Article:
The isolation of battling depression is a major hindrance to recovery, loneliness and depression are best mates.
When I feel myself tumbling into a depressive phase the last thing I do is call my friends or family about it. Almost subconsciously I nestle in and I go full throttle speeding into hibernation mode. I stop making plans and confine myself to the duvet tent. I order greasy takeaways and play endless games on my phone, I watch an entire season of Orange is the New Black on every hermits Holy Grail – Netflix. I then trawl through Facebook to make sure no one is having too much fun without me (but of course, they are.) This in turn triggers loads more negative thinking, leading to another sizzling hot American (pizza) and a serious marathon session of ‘World Chef’ on my new best friend of an iPhone. I become ensconced in an unhealthy and insular grease laden bubble of misery.
I spent much of the last two weeks hibernating and this is after a full recovery from ‘The Episode’ aka my emotional breakdown last year. Which proves that this illness can rear it’s grim head at any point. Even though I am fully aware that cutting myself off is the worst thing I can possibly do, the feeling that I have nothing to add to any conversation and physically don’t have the energy to put my eyeliner on straight in order to meet people in a social setting where normal humans dwell, is far stronger.
I’m telling you all of this because I can now feel myself coming out of this little bleak place, and the two key reasons?
- Self Care
- Social Inclusion
Basic self care goes out of the window when you’re depressed. You might start smoking because the nicotine rush takes you momentarily out of the hole. You might not shave your legs for weeks (when you’re a person who normally does.) You’ve run out of all the fucks to give about body moisturiser, but worst of all, you beat yourself up about all of this until your innards are black and blue and you feel all of the guilts. Sorry to be a cliche, but it’s just a ma-hoo-sive vicious circle. BUT, you can find your way out. This week I did it by:
- Running myself a hot deep bubble bath with the expensive shit I got for Christmas that I’ve been saving for a ‘special occasion.’
- Painting my nails
- Going to the London Buddhist Centre for my favourite yoga and meditation classes.
What I found was (and I always knew this really, I just chose to forget it) that small positive steps lead to many more. Good activity breeds good activity, just like bad breeds bad. Before long I started feeling human again and I got my confident walk back. (Instead of looking like Tigger.)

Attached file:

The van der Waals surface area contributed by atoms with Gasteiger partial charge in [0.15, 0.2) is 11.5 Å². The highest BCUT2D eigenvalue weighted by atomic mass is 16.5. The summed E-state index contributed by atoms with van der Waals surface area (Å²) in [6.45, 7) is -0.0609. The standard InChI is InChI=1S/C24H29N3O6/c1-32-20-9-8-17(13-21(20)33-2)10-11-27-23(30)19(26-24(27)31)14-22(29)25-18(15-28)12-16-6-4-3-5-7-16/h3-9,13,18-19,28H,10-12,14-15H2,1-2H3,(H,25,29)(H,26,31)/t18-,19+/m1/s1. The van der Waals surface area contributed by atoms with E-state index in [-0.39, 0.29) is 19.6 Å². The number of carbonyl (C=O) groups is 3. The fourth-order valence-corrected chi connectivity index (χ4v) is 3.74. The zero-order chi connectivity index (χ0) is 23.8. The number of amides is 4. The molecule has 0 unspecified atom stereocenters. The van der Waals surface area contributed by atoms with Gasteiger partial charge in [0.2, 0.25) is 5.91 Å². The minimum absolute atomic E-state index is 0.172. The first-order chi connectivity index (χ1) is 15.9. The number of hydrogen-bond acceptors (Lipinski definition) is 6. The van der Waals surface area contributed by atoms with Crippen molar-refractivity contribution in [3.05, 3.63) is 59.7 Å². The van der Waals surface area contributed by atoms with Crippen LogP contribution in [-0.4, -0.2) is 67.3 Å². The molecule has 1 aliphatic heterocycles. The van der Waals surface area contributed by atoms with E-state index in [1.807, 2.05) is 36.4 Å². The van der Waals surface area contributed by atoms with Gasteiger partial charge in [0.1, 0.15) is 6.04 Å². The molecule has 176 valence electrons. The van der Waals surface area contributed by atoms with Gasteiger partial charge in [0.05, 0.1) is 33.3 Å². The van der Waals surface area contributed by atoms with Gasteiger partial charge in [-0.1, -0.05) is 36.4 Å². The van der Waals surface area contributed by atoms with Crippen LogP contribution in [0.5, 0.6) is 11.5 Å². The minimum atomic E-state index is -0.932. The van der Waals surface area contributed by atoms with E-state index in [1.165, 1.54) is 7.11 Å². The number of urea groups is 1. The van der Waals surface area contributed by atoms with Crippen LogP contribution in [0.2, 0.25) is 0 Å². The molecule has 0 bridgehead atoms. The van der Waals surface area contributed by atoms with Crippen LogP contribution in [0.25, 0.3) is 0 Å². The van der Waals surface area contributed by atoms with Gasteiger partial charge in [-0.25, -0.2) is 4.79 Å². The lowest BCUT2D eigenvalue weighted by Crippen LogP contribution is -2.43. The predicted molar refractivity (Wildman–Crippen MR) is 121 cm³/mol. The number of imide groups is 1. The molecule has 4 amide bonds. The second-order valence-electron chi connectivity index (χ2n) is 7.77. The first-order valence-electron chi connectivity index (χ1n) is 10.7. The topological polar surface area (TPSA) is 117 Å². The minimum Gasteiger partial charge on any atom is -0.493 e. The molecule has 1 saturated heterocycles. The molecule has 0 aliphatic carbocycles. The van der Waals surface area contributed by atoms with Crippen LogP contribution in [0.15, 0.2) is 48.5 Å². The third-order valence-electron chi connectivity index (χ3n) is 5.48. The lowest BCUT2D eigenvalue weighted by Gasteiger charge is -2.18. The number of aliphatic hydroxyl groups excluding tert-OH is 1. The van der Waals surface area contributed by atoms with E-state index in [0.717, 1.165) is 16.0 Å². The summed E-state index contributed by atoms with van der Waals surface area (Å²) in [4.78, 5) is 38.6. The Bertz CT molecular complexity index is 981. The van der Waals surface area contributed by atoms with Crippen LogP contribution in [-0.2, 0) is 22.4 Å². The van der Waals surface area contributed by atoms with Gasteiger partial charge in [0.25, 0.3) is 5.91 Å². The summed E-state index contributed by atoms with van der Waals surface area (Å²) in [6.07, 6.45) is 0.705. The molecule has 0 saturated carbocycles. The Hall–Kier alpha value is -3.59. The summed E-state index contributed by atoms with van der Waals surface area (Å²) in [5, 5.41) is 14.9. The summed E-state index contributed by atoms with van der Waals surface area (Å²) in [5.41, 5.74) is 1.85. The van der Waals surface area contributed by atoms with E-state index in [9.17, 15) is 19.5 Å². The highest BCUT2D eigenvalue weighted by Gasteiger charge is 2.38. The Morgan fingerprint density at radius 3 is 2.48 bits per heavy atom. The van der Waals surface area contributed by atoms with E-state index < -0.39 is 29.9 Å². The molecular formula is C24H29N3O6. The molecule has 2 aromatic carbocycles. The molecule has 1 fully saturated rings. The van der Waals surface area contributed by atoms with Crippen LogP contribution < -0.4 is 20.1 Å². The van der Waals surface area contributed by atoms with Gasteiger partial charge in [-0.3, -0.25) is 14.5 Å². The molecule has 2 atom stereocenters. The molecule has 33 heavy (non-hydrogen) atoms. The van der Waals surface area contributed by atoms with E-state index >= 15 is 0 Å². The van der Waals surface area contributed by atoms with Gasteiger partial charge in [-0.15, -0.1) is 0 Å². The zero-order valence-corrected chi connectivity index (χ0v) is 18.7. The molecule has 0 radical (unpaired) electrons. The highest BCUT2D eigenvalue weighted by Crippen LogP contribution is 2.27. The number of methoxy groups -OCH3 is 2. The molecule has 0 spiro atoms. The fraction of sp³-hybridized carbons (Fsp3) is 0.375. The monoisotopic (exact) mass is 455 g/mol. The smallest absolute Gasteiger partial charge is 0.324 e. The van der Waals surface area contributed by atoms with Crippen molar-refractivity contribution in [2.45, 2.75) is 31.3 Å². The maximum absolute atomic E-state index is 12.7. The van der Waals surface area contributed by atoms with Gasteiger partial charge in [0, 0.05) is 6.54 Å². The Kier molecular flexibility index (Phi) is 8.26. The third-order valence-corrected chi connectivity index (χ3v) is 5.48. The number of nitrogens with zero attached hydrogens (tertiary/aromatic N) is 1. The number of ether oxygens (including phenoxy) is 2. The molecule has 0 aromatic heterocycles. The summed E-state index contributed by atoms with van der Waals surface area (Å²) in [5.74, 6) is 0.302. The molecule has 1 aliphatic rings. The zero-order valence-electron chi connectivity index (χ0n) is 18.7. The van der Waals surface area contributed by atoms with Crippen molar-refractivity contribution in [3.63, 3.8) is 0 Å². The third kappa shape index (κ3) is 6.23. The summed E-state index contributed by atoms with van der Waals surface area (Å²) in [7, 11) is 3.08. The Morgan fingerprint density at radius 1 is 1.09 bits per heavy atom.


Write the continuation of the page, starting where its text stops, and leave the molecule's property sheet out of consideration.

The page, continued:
Social inclusion is a term I’ve only recently started using. I’ve often felt better when I’ve had a purpose and when I’ve mixed with people for that purpose (aka work) but I didn’t realise it was ‘a thing.’ Now I know that it is THE most crucial part of a persons recovery from depression. To feel like you are part of something and that you are needed boosts your self worth, which is why it’s a tricky thing to be off work on sick leave. It might feel like a relief at first and although my sick leave was indispensable in giving me the space to see clearly and have a new direction I also felt isolated and ashamed. That’s why getting involved in ‘stuff’ and keeping busy to me is so important. Every Friday I can be found digging and weeding and laughing at dogs in Battersea Park. I am a Volunteer Garden Assistant and I support other people living with mental ill-health for the brilliant charity – Thrive. By doing this I have developed confidence in the fact that I am a valued member of society and now I’m very much back on the job hunt AND I’ve applied to go back to Uni. I honestly believe that if I hadn’t started volunteering it would have taken me an awful lot longer to get where I am now, or even to develop the confidence to work out what I want to do next with my life.
If you notice a friend has gone off the radar, they may be on holiday, or having too much fun with their new boyfriend. But maybe, just maybe, they’re suffocating under a duvet tent and getting a repetitive strain industry from Candy Crush. Give them a text, eh? (Because they probably won’t answer the phone.)